Almost every city has its graffiti. Take a look at Cairo for example, or Belgrade. Even in Rome you find amazing drawings, if you passed by the San Lorenzo neighbourhood you cannot help but notice the enormous and colourful graffitis that tell the story of the Bombing of Rome in 1943. Bethlehem is only a short drive away from Jerusalem, and yet it is a whole other world. Located in the West Bank of the Palestinian Territories, Bethlehem is foremost the birthplace of Jesus, the cradle of Christianity, home to the olive oil museum, and home to many passing-by artists as well. The wall has served as a freedom call for many artists from all over the world who come here and take advantage of space of the wall to draw a message.
Bethlehem is partly surrounded by a wall. This wall, not too different from the Berlin wall, is a sign of the divisions that afflict the region deeply. Built by Israel along as a separation barrier and within the West Bank, goes along cutting through much of the Territories. Parts of it are still incomplete and most of it is highly disputed by locals and international community.
This tormented town, however, is home to many non-violent (at times) protests that express themselves in graffiti. The beauty of graffitis and street art in general does not lie precisely in the drawings’ artistic level but rather in the meaning it represents. And these graffitis are still there for you on the Palestinian side of the wall, where hundreds of artists, activists, pacifists from all over the world thought of it as the symbolic canvas where they can draw meaningful murals and simply leave a message.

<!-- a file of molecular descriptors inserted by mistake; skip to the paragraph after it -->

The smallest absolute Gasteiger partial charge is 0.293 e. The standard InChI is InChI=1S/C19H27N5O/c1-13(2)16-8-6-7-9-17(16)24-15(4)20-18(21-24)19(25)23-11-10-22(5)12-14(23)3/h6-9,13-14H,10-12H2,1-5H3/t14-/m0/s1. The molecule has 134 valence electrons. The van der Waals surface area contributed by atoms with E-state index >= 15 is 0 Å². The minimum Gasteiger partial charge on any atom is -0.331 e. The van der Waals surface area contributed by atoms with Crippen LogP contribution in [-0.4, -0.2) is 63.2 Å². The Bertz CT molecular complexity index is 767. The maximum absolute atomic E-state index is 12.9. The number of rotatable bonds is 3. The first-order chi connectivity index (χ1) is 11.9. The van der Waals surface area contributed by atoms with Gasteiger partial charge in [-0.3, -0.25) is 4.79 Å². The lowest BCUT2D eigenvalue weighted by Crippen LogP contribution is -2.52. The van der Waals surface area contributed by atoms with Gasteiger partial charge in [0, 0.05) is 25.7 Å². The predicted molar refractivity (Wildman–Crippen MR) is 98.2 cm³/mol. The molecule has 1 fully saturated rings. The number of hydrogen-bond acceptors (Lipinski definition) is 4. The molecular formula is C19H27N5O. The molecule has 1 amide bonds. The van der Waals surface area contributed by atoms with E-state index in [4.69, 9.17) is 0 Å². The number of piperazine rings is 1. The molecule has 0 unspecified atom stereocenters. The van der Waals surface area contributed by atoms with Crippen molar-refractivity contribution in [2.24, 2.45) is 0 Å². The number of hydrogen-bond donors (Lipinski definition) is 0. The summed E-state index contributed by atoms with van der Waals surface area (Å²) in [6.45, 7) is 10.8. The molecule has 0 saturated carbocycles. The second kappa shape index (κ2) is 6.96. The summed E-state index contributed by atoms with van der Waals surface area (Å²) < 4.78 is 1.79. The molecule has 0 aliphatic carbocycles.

Lets leave politics aside for once and let’s give a chance to photos to speak for themselves…
Every place on earth has its own celebrity/ies. At Sea Level on the way to Jericho and leading to the lowest point on earth (and the saltyest!), dear reader, this majestic, royal, modest, proud creature is a must-visit on your check list. Continue reading “Pet of The Day: The Camel of Sea Level”→
Masada, a legend of fighting for freedom, the story of resistance against slavery, the backdrop of one of the most dramatic episodes on Jewish history. In the times of Roman-occupied Israel, Masada was the last remaining fortress to be conquered. A crave for victory which led a handful of Jews to run away and find only one question: be a slave for the Romans or die.
Nothing is more mysterious than religious hidden papyruses found in a cave in Jericho. Just the idea behind of of tales and prophecies hidden in a vase astounds me.
Located a few kilometers south of Jericho, in 1947 a beduin, having lost his goat, climbs and reach a cave where he found ceramic vessels. When he opened them he saw what is known today as the Dead Sea Scrolls, copies of all of the books of the Old Testament (except for the Scroll of Esther).
Tuesday, January 29, the Haaretz.com website reads as follows: The United Nations Human Rights Council issued a report stating that Israel is violating international law in the Palestinian Territories, and that Israel “must immediately initiate a process of withdrawal of all settlers” from the West Bank and stop further settlement building “without preconditions”. We have seen headlines like this one for years, at least since the construction of the separation wall and the first settlers arrived which has caused the infinite struggle that Palestinians are enduring still today.
“Military cemeteries in every corner of the world are silent testimony to the failure of national leaders to sanctify human life.We must think differently, look at things in a different way. Peace requires a world of new concepts, new definitions.”